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Last Updated on May 6, 2015, by eNotes Editorial. Word Count: 694

Tarka the Otter

Tarka the Otter, whose name means “Little Water Wanderer” or “Wandering as Water.” He is presented as both a heroic and a pathetic figure. His short lifetime is filled with threats and enemies, from the owl that almost catches him as a cub, to the trap set...

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Tarka the Otter

Tarka the Otter, whose name means “Little Water Wanderer” or “Wandering as Water.” He is presented as both a heroic and a pathetic figure. His short lifetime is filled with threats and enemies, from the owl that almost catches him as a cub, to the trap set for him by the farmer, to the famine winter, to the wild and domestic animals that continually threaten him. His greatest enemies, however, are the otter-hounds and the men and women who hunt him and his family for sport. Tarka’s courage in the face of all these adversities is stressed continually, if without open emphasis. He dies like a hero, biting, holding, and drowning the hound who has pursued him all his life and who has worried him to his death. Tarka’s second main characteristic is not a traditionally heroic one: his playfulness. He frolics with his sisters, with his mates, and with his children, and he finds a game in every strange object, from empty tins to piers and bridges. The question never asked in the book, but continually implied, is “How can people derive sport from hunting such gallant and charming animals?” Otters are now, in Britain, a protected species.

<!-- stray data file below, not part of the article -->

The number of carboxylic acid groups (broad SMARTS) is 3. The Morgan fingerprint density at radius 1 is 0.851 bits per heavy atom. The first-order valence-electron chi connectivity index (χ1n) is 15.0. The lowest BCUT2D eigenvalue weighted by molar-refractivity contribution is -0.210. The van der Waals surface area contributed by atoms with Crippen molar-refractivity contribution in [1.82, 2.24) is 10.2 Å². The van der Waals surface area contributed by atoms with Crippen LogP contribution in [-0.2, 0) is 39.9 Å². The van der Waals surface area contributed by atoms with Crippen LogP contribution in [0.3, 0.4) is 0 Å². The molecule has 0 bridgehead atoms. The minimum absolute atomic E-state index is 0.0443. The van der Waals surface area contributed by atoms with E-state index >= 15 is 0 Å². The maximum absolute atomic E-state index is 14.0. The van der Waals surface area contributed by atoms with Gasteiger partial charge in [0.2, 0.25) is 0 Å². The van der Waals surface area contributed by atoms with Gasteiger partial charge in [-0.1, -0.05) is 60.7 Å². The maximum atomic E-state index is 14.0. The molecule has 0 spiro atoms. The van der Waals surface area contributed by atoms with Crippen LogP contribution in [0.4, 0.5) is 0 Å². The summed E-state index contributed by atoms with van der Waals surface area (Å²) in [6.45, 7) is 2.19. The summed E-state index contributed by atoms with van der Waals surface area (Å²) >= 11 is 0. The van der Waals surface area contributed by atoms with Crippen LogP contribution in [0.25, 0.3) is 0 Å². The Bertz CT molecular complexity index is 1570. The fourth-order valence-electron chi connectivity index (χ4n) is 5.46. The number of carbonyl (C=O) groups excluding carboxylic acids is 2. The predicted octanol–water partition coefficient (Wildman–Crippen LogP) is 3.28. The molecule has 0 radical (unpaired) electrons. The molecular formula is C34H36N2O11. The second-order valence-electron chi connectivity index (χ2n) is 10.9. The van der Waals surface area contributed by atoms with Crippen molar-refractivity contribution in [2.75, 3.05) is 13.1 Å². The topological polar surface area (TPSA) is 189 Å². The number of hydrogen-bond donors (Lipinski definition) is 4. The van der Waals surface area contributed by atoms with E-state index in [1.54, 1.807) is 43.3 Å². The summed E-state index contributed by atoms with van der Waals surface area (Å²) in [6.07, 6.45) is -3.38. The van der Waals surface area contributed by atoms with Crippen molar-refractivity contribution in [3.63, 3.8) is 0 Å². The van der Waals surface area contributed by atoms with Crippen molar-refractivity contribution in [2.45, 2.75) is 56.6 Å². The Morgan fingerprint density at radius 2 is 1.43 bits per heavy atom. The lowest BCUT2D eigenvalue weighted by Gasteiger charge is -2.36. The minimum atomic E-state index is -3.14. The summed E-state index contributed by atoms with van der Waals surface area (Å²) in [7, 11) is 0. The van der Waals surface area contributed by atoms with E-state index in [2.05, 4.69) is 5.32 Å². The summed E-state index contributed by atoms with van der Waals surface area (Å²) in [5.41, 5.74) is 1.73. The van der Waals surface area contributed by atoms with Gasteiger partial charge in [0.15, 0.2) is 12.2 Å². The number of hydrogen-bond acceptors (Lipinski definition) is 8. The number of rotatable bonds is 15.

Deadlock

Deadlock, the pied hound, Tarka’s nemesis. He finds Tarka as a cub and might have killed him if the huntsman had not called him off: Hunters allow cubs and pregnant females to live, to give more sport later. Deadlock hunts Tarka through a long day later on and chases him into the sea, where Tarka turns and drags him under in a foreshadowing of the book’s final scene. In the end, Deadlock, who gets his name from the remorseless certainty of his pursuits, catches Tarka once more after he seems to have escaped. This time, Tarka gets the “dead lock” on his throat and takes the hound down with him.

Graymuzzle

Graymuzzle, Tarka’s first mate. An old otter with broken teeth, she shows love and forbearance toward the young one and self-sacrificingly stays with him when he is caught in a trap. She gnaws off part of his foot to let him escape, ignoring the bites he gives her in his pain, but is herself caught by the farmer’s dog, to be finished off with an iron bar. If Tarka is a defiant hero, Graymuzzle is the book’s loving heroine.

Tarka’s mother

Tarka’s mother, who is never named. She shows the strongest resistance in the book to anthropomorphism. There is no doubt about her emotions, the human ones of love and fear, but she also shows an animal lack of memory. She grieves for, but soon forgets, the daughter she loses in a trap, the mate caught by hounds, and even Tarka himself when her new mate drives the male cub away.

Marland Jimmy

Marland Jimmy, another old otter, a male who has survived many trials to live a life of solitary amusement. He hides in the funnel of an engine sunk in a pond, sports with the young otters without competing for a mate, and shares a salmon caught in the famine winter. He dies alone, frozen into an icy pond.

White-tip

White-tip, Tarka’s second mate, who also demonstrates the hard life of the hunted animal. Her first litter of cubs is eaten by a passing badger, and her second is drowned by accident in the course of a hunt. She survives and has a happy relationship with Tarka until this too is destroyed by human cruelty.

Bloody Bill Brock

Bloody Bill Brock, a badger, one of a gallery of named animals who form the background of the otters’ life. Just as the otters collectively create an image of the joint character of the species, rather than having developed individual characters of their own, so Brock the badger, Jarrk the seal, Old Nog the heron, and Garbargee the conger eel give a collective picture of natural life. In it, Brock is the ultimate survivor. Too clever to be caught in traps, too thick-skinned to be deterred by otter bite or shotgun pellet, Brock pads through the world unharmed, if unattractive.

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